This is one way in which power consumption is reduced. In addition, the internal DRAM control logic 104 discontinues sending a REFRESH command, which is normally sent via REFRESH bus 132, to the unneeded memory sub arrays 118, that is, the memory sub arrays 118 which are not designated as needed for the memory operation at step 310. In this way overall memory system power consumption is reduced.

For simplicity of explanation, it has been assumed that the memory device 100 is operating in a single tasking environment. In a multi-tasking environment the internal DRAM control logic 104 would check if any other memory commands are using the unneeded memory sub arrays 118 before powering them down. The internal DRAM control logic 104 could complete such a task with a simple truth table which is updated on each clock cycle indicating if a memory sub array 118 is being used by a memory command initiated in a previous clock cycle.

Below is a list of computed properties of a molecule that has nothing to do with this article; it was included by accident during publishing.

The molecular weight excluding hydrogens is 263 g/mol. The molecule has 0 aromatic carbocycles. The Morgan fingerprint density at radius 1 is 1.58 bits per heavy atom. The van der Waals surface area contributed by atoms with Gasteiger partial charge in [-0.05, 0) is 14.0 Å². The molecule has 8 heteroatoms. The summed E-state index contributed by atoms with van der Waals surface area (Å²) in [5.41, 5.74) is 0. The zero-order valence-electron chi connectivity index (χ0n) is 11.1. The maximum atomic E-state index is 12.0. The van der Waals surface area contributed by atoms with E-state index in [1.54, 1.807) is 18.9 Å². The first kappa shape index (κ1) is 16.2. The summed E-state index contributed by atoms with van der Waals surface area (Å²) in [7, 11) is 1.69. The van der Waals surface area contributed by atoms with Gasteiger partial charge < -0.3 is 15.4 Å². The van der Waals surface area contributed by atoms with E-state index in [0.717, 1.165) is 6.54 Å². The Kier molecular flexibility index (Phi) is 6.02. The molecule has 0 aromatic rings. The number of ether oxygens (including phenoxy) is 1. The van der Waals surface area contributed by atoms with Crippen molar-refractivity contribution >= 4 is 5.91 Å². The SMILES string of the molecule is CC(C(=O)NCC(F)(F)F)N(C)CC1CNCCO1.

In another operational embodiment, depicted in FIG. 4, all memory sub arrays 118 are initially powered off as a default condition by the internal DRAM control logic 104 at step 400. At this step the power distribution terminal 108 is instructed, through a control signal sent via control signal bus 130, to cease supplying power to all memory sub arrays 118. In addition, as a consequence of all memory sub arrays 118 not being supplied power, the internal DRAM control logic 104 does not send the REFRESH command, which is normally sent via REFRESH bus 132, to any memory sub arrays 118. When a memory function is needed, the external memory controller 112 sends a memory command, which effectuates the desired memory function, on data control bus 114 at step 404. Simultaneously with sending the memory command, the external memory controller 112 also sends a range of addresses needed for the memory command over address bus 116 to the address register 106 at step 404. The address register 106 simply provides an interface for address information. The address register 106 receives and passes the range of needed addresses to internal DRAM control logic 104 at step 406 in the form of data which identifies the range of addresses which require power for execution of the memory command. After receiving the memory command and data identifying the range of needed addresses in step 408, the internal DRAM control logic 104 maps (translates) the address range of the needed addresses to memory sub arrays 118 which contain the needed addresses in step 410. That is, those sub arrays 118 which are needed for the memory operation are identified. The internal DRAM control logic 104, having translated which addresses in the range of addresses correspond to needed memory sub arrays 118, sends control signals to the power distribution terminal 108 at step 412. The control signals instruct the power distribution terminal 108 to power up the memory sub arrays 118 needed for the memory command at step 412. In addition, the internal DRAM control logic 104 begins sending the REFRESH command only for the needed memory sub arrays 118 at step 414.